Tag Archives: repair

  • How to Make your barn or garage find road-worthy- Part Two Refreshing the Fuel System

    Once you've brought the vehicle back to life and confirmed the engine is trashed, you can work on making it run on its own consistently. The biggest piece of the puzzle is to get the fuel system cleaned out and suitable for use again.  Click Here To Read Full Post...
  • How to Repair & Remove Scratches in Glass

    Owning a vehicle means experiencing scratches and dings on glass surfaces. Although excessively deep scratches in glass should not be handled with a DIY kit, as attempting this may cause optical distortion in the glass, most scratches can be removed and repaired using a surface scratch removal kit. In this tutorial, we are going to show you how to repair glass scratches using  Click Here To Read Full Post...
  • How to Repair Rust With a TIG Welder- Rusty Door Skin Repair

    There's a handful of ways you can tackle repairing rust in your vehicle and all of them have their place. The most common would probably be cutting out the metal and MIG welding a patch panel in place. While this method is the easiest to accomplish, it can be difficult to blend the weld seam into the surrounding metal. I've done repairs this way for many years and they've turned out ok, but I've always wanted to master TIG welding patch panels and metal finishing the area for a seamless repair. I've recently begun switching a lot of my welding projects ....  Click Here To Read Full Post...
  • How To Clean BMW N54 Intake Ports and Valves with Walnut Shells

    Cleaning of intake valves with walnut shell blasting tool - review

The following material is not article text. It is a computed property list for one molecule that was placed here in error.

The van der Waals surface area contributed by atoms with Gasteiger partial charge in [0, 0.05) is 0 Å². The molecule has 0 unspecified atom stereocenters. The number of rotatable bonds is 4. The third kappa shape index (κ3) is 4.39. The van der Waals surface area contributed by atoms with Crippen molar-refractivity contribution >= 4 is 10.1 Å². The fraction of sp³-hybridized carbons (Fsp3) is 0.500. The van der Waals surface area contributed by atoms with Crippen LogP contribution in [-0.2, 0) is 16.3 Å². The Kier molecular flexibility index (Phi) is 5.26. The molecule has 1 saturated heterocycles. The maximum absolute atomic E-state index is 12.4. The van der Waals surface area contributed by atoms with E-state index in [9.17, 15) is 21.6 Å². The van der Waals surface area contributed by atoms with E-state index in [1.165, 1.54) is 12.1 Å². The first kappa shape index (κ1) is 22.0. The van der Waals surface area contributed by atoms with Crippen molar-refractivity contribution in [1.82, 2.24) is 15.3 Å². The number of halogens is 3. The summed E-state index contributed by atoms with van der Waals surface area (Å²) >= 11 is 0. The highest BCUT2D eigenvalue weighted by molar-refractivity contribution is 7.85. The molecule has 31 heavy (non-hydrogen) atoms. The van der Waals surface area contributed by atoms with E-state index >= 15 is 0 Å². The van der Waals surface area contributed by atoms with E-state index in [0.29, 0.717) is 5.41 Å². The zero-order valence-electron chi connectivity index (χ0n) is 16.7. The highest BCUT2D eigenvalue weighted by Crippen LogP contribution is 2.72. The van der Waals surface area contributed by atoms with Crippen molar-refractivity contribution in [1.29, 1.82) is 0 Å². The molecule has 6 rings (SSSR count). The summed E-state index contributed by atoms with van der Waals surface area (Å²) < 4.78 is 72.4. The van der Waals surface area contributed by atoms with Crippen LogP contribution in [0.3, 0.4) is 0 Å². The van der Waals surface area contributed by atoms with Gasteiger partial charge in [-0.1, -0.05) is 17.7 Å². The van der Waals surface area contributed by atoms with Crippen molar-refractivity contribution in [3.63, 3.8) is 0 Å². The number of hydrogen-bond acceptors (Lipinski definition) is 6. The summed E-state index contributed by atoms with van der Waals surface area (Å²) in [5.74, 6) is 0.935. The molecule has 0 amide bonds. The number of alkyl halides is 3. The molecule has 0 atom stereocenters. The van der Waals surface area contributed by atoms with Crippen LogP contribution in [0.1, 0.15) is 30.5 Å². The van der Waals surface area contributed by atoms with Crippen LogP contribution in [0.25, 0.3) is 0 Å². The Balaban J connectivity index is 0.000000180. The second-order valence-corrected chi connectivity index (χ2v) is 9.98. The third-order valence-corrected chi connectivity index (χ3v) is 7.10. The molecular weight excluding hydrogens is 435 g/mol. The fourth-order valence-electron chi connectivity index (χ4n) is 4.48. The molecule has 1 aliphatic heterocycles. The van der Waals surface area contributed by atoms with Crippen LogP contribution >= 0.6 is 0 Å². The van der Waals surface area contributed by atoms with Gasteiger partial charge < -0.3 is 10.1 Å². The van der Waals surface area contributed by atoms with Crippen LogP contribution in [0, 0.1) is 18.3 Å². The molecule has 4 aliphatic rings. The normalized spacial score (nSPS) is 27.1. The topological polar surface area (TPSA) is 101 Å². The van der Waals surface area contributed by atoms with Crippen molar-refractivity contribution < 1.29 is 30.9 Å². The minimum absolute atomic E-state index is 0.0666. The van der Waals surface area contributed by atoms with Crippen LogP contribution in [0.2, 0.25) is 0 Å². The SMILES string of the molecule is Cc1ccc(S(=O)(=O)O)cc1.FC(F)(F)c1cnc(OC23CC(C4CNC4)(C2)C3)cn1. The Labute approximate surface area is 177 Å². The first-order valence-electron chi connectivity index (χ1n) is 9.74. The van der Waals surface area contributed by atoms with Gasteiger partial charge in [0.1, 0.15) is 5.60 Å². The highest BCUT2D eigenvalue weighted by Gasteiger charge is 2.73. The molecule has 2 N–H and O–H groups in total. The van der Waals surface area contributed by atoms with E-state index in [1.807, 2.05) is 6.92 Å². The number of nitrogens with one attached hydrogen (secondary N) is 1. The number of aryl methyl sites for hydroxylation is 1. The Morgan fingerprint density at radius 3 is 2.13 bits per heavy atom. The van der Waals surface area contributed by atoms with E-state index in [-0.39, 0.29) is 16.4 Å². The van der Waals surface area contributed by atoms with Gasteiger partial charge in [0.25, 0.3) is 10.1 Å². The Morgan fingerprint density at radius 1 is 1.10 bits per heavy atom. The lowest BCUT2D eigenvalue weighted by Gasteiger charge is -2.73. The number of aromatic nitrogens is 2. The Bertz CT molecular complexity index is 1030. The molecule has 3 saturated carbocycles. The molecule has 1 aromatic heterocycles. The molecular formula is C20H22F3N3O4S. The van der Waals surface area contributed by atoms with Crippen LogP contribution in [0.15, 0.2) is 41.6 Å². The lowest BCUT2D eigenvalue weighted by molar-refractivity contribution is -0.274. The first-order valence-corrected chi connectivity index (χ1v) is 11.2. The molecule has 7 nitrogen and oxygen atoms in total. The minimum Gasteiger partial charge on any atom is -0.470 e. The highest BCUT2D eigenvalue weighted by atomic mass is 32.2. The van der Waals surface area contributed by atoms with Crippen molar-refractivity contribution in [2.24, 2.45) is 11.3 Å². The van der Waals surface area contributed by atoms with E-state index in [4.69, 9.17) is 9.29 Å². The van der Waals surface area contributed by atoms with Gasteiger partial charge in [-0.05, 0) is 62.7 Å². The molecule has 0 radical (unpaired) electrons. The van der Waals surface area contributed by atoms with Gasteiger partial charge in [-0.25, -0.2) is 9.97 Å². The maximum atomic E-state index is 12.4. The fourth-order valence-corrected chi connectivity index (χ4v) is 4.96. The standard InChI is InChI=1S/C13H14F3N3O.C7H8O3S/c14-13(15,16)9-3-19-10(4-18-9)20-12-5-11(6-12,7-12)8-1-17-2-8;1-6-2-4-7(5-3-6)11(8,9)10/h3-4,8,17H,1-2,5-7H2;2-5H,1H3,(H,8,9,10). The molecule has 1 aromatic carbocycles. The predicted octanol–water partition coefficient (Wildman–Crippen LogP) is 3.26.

By: Mike Ngo and Eurowise

    Modern engines are often direct injection, as this process allows for advantages in fuel consumption as compared to conventional fuel injection, as well as yielding more power with an engine of identical displacement. The N54 engine of the BMW 335i and 135i also are direct injection; this means in particular that the fuel is injected directly into the combustion chamber of each cylinder and not in the intake tract. As a consequence thereof, the fuel injectors are no more placed before the intake valve, but directly in the cylinder itself.

    The disadvantage of this is that the regular bathing and therefor cleaning of the intake valves by way of the fuel that they are exposed to does not happen anymore. The intake valves are only in contact with air or rather blow by gases from the crankcase breathing circuit, in which substantial quantities of fuel and oil can be found. Over time, these lead to deposits of carbonized fuel and oil in the intake tract as well as on the intake valves themselves; this is also referred to as carbonizing. This is not immediately bad for the engine, but over time can have a detrimental effect on its efficiency. If the valves are heavily carbonized, they may not close properly anymore, and symptoms such as a bumpy idle, vibrations and diminished throttle response can be observed; it may also contribute to increased oil consumption.

    As unfortunately this carbonizing effect is an inevitable byproduct of direct injection, it cannot be prevented. The use of additives in the fuel itself is useless, as (see above) the fuel does not come into contact with the intake tract or the valves at all; the use of water/methanol injection may slow down the carbonizing somewhat (depending on where the methanol is injected and provided it is not yet completely vaporized when it reaches the valves), but cannot prevent it either. A cleaning of the intake valves by using Sea foam or similar products which are injected directly into the charge pipe has been discussed extensively, but in my opinion this method is not very efficient as the carbonizing is usually too persistent to be removed by this method.